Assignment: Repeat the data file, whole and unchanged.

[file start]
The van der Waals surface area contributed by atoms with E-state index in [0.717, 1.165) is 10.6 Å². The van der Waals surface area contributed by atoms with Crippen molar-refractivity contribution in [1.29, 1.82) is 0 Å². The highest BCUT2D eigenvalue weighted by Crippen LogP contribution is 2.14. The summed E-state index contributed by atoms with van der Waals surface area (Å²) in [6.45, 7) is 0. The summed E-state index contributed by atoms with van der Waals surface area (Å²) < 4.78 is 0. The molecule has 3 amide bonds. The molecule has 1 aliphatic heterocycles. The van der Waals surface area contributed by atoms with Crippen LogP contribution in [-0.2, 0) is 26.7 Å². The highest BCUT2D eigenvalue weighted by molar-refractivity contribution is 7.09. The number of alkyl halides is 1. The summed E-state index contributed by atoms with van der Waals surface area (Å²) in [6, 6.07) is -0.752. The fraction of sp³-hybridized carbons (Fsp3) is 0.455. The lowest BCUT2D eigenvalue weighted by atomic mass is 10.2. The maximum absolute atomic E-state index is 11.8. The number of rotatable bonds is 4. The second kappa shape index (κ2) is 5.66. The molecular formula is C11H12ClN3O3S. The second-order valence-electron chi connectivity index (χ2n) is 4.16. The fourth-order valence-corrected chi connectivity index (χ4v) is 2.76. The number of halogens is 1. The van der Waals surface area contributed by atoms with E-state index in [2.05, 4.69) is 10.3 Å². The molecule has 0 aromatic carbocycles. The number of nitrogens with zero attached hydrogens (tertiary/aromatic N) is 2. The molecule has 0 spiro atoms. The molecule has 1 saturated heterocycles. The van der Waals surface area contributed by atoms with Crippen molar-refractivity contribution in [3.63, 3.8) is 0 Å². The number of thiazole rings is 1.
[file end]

The van der Waals surface area contributed by atoms with E-state index in [0.717, 1.165) is 10.6 Å². The van der Waals surface area contributed by atoms with Crippen molar-refractivity contribution in [1.29, 1.82) is 0 Å². The highest BCUT2D eigenvalue weighted by Crippen LogP contribution is 2.14. The summed E-state index contributed by atoms with van der Waals surface area (Å²) in [6.45, 7) is 0. The summed E-state index contributed by atoms with van der Waals surface area (Å²) < 4.78 is 0. The molecule has 3 amide bonds. The molecule has 1 aliphatic heterocycles. The van der Waals surface area contributed by atoms with Crippen LogP contribution in [-0.2, 0) is 26.7 Å². The highest BCUT2D eigenvalue weighted by molar-refractivity contribution is 7.09. The number of alkyl halides is 1. The summed E-state index contributed by atoms with van der Waals surface area (Å²) in [6, 6.07) is -0.752. The fraction of sp³-hybridized carbons (Fsp3) is 0.455. The lowest BCUT2D eigenvalue weighted by atomic mass is 10.2. The maximum absolute atomic E-state index is 11.8. The number of rotatable bonds is 4. The second kappa shape index (κ2) is 5.66. The molecular formula is C11H12ClN3O3S. The second-order valence-electron chi connectivity index (χ2n) is 4.16. The fourth-order valence-corrected chi connectivity index (χ4v) is 2.76. The number of halogens is 1. The van der Waals surface area contributed by atoms with E-state index in [2.05, 4.69) is 10.3 Å². The molecule has 0 aromatic carbocycles. The number of nitrogens with zero attached hydrogens (tertiary/aromatic N) is 2. The molecule has 0 spiro atoms. The molecule has 1 saturated heterocycles. The van der Waals surface area contributed by atoms with Crippen molar-refractivity contribution in [3.63, 3.8) is 0 Å². The number of thiazole rings is 1.